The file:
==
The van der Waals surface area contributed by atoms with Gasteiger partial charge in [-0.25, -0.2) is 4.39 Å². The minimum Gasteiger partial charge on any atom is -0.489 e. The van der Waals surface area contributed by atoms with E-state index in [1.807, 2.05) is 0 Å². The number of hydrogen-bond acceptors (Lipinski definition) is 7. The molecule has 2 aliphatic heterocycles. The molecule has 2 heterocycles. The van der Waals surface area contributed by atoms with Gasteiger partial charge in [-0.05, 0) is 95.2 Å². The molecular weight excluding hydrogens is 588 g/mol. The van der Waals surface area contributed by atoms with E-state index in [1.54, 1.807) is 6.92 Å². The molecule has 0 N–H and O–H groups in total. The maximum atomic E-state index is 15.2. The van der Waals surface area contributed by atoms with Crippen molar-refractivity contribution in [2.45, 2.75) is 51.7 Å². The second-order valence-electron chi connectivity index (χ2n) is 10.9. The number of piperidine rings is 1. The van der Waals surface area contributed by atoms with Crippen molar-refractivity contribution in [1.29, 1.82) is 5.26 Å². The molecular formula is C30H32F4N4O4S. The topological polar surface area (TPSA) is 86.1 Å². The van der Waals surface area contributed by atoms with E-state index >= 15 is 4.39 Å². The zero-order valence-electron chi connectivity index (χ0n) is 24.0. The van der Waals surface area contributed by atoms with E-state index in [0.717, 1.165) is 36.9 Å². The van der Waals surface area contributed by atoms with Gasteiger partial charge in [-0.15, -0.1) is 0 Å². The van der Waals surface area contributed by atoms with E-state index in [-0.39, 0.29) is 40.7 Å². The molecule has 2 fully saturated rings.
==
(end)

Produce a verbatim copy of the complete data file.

The van der Waals surface area contributed by atoms with Gasteiger partial charge in [-0.25, -0.2) is 4.39 Å². The minimum Gasteiger partial charge on any atom is -0.489 e. The van der Waals surface area contributed by atoms with E-state index in [1.807, 2.05) is 0 Å². The number of hydrogen-bond acceptors (Lipinski definition) is 7. The molecule has 2 aliphatic heterocycles. The molecule has 2 heterocycles. The van der Waals surface area contributed by atoms with Gasteiger partial charge in [-0.05, 0) is 95.2 Å². The molecular weight excluding hydrogens is 588 g/mol. The van der Waals surface area contributed by atoms with E-state index in [1.54, 1.807) is 6.92 Å². The molecule has 0 N–H and O–H groups in total. The maximum atomic E-state index is 15.2. The van der Waals surface area contributed by atoms with Crippen molar-refractivity contribution in [2.45, 2.75) is 51.7 Å². The second-order valence-electron chi connectivity index (χ2n) is 10.9. The number of piperidine rings is 1. The van der Waals surface area contributed by atoms with Crippen molar-refractivity contribution in [1.29, 1.82) is 5.26 Å². The molecular formula is C30H32F4N4O4S. The topological polar surface area (TPSA) is 86.1 Å². The van der Waals surface area contributed by atoms with E-state index >= 15 is 4.39 Å². The zero-order valence-electron chi connectivity index (χ0n) is 24.0. The van der Waals surface area contributed by atoms with E-state index in [0.717, 1.165) is 36.9 Å². The van der Waals surface area contributed by atoms with Gasteiger partial charge in [-0.15, -0.1) is 0 Å². The van der Waals surface area contributed by atoms with E-state index in [-0.39, 0.29) is 40.7 Å². The molecule has 2 fully saturated rings.